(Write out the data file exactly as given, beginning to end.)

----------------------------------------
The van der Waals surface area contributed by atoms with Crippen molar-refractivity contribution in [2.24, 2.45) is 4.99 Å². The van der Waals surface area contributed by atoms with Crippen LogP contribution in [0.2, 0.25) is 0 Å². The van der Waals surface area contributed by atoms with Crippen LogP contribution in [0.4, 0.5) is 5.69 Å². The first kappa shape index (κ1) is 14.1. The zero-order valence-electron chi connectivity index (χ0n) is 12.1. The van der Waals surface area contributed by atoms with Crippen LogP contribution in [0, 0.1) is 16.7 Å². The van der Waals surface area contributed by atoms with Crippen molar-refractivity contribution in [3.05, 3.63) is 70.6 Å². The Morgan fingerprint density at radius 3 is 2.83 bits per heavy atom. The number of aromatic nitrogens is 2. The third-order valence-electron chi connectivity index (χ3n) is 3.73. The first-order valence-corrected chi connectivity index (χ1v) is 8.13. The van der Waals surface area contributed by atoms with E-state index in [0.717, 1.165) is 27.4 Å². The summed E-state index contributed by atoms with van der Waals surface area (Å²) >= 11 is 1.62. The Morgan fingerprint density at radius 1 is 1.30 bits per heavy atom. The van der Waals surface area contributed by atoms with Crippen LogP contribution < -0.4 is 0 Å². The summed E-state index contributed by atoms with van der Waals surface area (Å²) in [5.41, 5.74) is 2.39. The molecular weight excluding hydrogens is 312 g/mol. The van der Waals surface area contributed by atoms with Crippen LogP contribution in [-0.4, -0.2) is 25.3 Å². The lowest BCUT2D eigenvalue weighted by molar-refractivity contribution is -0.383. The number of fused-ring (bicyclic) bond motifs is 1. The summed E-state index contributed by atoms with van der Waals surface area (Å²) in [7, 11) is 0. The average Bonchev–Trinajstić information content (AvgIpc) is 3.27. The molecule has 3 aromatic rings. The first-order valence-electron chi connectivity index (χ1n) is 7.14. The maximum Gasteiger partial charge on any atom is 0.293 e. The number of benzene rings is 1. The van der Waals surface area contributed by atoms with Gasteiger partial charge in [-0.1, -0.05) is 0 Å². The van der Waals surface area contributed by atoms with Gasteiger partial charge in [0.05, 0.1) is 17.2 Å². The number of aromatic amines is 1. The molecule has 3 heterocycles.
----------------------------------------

The van der Waals surface area contributed by atoms with Crippen molar-refractivity contribution in [2.24, 2.45) is 4.99 Å². The van der Waals surface area contributed by atoms with Crippen LogP contribution in [0.2, 0.25) is 0 Å². The van der Waals surface area contributed by atoms with Crippen LogP contribution in [0.4, 0.5) is 5.69 Å². The first kappa shape index (κ1) is 14.1. The zero-order valence-electron chi connectivity index (χ0n) is 12.1. The van der Waals surface area contributed by atoms with Crippen LogP contribution in [0, 0.1) is 16.7 Å². The van der Waals surface area contributed by atoms with Crippen molar-refractivity contribution in [3.05, 3.63) is 70.6 Å². The Morgan fingerprint density at radius 3 is 2.83 bits per heavy atom. The number of aromatic nitrogens is 2. The third-order valence-electron chi connectivity index (χ3n) is 3.73. The first-order valence-corrected chi connectivity index (χ1v) is 8.13. The van der Waals surface area contributed by atoms with E-state index in [0.717, 1.165) is 27.4 Å². The summed E-state index contributed by atoms with van der Waals surface area (Å²) >= 11 is 1.62. The Morgan fingerprint density at radius 1 is 1.30 bits per heavy atom. The van der Waals surface area contributed by atoms with Crippen LogP contribution < -0.4 is 0 Å². The summed E-state index contributed by atoms with van der Waals surface area (Å²) in [5.41, 5.74) is 2.39. The molecular weight excluding hydrogens is 312 g/mol. The van der Waals surface area contributed by atoms with Crippen LogP contribution in [-0.4, -0.2) is 25.3 Å². The lowest BCUT2D eigenvalue weighted by molar-refractivity contribution is -0.383. The number of fused-ring (bicyclic) bond motifs is 1. The summed E-state index contributed by atoms with van der Waals surface area (Å²) in [7, 11) is 0. The average Bonchev–Trinajstić information content (AvgIpc) is 3.27. The molecule has 3 aromatic rings. The first-order valence-electron chi connectivity index (χ1n) is 7.14. The maximum Gasteiger partial charge on any atom is 0.293 e. The number of benzene rings is 1. The van der Waals surface area contributed by atoms with Gasteiger partial charge in [-0.1, -0.05) is 0 Å². The van der Waals surface area contributed by atoms with Gasteiger partial charge in [0.05, 0.1) is 17.2 Å². The number of aromatic amines is 1. The molecule has 3 heterocycles.